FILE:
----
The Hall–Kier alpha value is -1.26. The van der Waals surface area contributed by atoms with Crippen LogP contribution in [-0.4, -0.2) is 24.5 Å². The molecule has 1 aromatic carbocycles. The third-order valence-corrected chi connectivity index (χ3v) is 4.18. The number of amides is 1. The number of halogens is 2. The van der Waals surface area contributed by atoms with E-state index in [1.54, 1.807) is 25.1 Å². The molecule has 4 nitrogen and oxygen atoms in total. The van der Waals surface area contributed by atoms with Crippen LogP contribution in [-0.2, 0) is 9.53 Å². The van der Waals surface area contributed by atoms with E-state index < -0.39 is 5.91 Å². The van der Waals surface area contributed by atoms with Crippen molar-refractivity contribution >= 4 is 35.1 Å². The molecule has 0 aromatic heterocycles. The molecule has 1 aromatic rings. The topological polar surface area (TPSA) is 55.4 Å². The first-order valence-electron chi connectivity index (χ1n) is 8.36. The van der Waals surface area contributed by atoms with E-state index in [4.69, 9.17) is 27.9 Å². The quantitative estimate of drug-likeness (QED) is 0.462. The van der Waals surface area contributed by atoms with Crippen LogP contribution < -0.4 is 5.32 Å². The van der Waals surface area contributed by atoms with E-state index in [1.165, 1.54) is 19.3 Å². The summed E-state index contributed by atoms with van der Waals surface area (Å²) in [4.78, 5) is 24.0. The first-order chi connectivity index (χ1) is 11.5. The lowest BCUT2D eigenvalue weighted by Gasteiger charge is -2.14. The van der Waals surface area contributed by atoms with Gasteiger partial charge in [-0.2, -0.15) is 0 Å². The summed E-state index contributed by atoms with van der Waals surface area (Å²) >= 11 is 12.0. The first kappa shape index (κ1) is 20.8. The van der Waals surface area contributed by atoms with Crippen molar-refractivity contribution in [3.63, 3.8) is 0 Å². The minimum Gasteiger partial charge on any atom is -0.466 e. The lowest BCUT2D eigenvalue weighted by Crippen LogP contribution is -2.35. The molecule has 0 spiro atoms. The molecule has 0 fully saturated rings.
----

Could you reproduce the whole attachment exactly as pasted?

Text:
The Hall–Kier alpha value is -1.26. The van der Waals surface area contributed by atoms with Crippen LogP contribution in [-0.4, -0.2) is 24.5 Å². The molecule has 1 aromatic carbocycles. The third-order valence-corrected chi connectivity index (χ3v) is 4.18. The number of amides is 1. The number of halogens is 2. The van der Waals surface area contributed by atoms with E-state index in [1.54, 1.807) is 25.1 Å². The molecule has 4 nitrogen and oxygen atoms in total. The van der Waals surface area contributed by atoms with Crippen LogP contribution in [-0.2, 0) is 9.53 Å². The van der Waals surface area contributed by atoms with E-state index < -0.39 is 5.91 Å². The van der Waals surface area contributed by atoms with Crippen molar-refractivity contribution >= 4 is 35.1 Å². The molecule has 0 aromatic heterocycles. The molecule has 1 aromatic rings. The topological polar surface area (TPSA) is 55.4 Å². The first-order valence-electron chi connectivity index (χ1n) is 8.36. The van der Waals surface area contributed by atoms with E-state index in [4.69, 9.17) is 27.9 Å². The quantitative estimate of drug-likeness (QED) is 0.462. The van der Waals surface area contributed by atoms with Crippen LogP contribution < -0.4 is 5.32 Å². The van der Waals surface area contributed by atoms with E-state index in [1.165, 1.54) is 19.3 Å². The summed E-state index contributed by atoms with van der Waals surface area (Å²) in [4.78, 5) is 24.0. The first-order chi connectivity index (χ1) is 11.5. The lowest BCUT2D eigenvalue weighted by Gasteiger charge is -2.14. The van der Waals surface area contributed by atoms with Gasteiger partial charge in [-0.2, -0.15) is 0 Å². The summed E-state index contributed by atoms with van der Waals surface area (Å²) >= 11 is 12.0. The first kappa shape index (κ1) is 20.8. The van der Waals surface area contributed by atoms with Crippen molar-refractivity contribution in [3.63, 3.8) is 0 Å². The minimum Gasteiger partial charge on any atom is -0.466 e. The lowest BCUT2D eigenvalue weighted by Crippen LogP contribution is -2.35. The molecule has 0 spiro atoms. The molecule has 0 fully saturated rings.